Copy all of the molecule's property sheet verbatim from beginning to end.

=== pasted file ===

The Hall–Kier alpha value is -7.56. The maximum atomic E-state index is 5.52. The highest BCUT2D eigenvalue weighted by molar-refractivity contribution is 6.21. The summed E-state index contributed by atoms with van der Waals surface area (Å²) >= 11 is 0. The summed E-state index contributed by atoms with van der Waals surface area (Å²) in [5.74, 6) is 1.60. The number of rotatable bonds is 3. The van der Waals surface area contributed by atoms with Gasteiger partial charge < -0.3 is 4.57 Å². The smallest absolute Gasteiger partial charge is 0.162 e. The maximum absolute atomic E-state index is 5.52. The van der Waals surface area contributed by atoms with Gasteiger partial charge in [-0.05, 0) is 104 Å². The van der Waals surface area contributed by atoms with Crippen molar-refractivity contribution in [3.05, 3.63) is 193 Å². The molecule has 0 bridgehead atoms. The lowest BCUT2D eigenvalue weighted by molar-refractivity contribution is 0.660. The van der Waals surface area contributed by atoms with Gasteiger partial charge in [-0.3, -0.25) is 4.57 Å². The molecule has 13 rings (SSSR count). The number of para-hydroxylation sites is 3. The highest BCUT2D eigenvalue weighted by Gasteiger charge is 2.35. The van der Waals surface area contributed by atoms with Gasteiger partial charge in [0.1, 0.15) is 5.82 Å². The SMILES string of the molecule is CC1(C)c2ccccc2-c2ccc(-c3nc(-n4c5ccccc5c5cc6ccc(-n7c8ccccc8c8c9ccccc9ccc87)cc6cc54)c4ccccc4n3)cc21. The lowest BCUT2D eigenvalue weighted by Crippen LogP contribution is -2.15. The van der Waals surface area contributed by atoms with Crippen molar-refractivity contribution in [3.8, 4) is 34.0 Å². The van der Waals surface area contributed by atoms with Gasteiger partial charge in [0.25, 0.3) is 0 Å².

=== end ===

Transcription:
The Hall–Kier alpha value is -7.56. The maximum atomic E-state index is 5.52. The highest BCUT2D eigenvalue weighted by molar-refractivity contribution is 6.21. The summed E-state index contributed by atoms with van der Waals surface area (Å²) >= 11 is 0. The summed E-state index contributed by atoms with van der Waals surface area (Å²) in [5.74, 6) is 1.60. The number of rotatable bonds is 3. The van der Waals surface area contributed by atoms with Gasteiger partial charge < -0.3 is 4.57 Å². The smallest absolute Gasteiger partial charge is 0.162 e. The maximum absolute atomic E-state index is 5.52. The van der Waals surface area contributed by atoms with Gasteiger partial charge in [-0.05, 0) is 104 Å². The van der Waals surface area contributed by atoms with Crippen molar-refractivity contribution in [3.05, 3.63) is 193 Å². The molecule has 0 bridgehead atoms. The lowest BCUT2D eigenvalue weighted by molar-refractivity contribution is 0.660. The van der Waals surface area contributed by atoms with Gasteiger partial charge in [-0.3, -0.25) is 4.57 Å². The molecule has 13 rings (SSSR count). The number of para-hydroxylation sites is 3. The highest BCUT2D eigenvalue weighted by Gasteiger charge is 2.35. The van der Waals surface area contributed by atoms with Gasteiger partial charge in [0.1, 0.15) is 5.82 Å². The SMILES string of the molecule is CC1(C)c2ccccc2-c2ccc(-c3nc(-n4c5ccccc5c5cc6ccc(-n7c8ccccc8c8c9ccccc9ccc87)cc6cc54)c4ccccc4n3)cc21. The lowest BCUT2D eigenvalue weighted by Crippen LogP contribution is -2.15. The van der Waals surface area contributed by atoms with Crippen molar-refractivity contribution in [3.8, 4) is 34.0 Å². The van der Waals surface area contributed by atoms with Gasteiger partial charge in [0.25, 0.3) is 0 Å².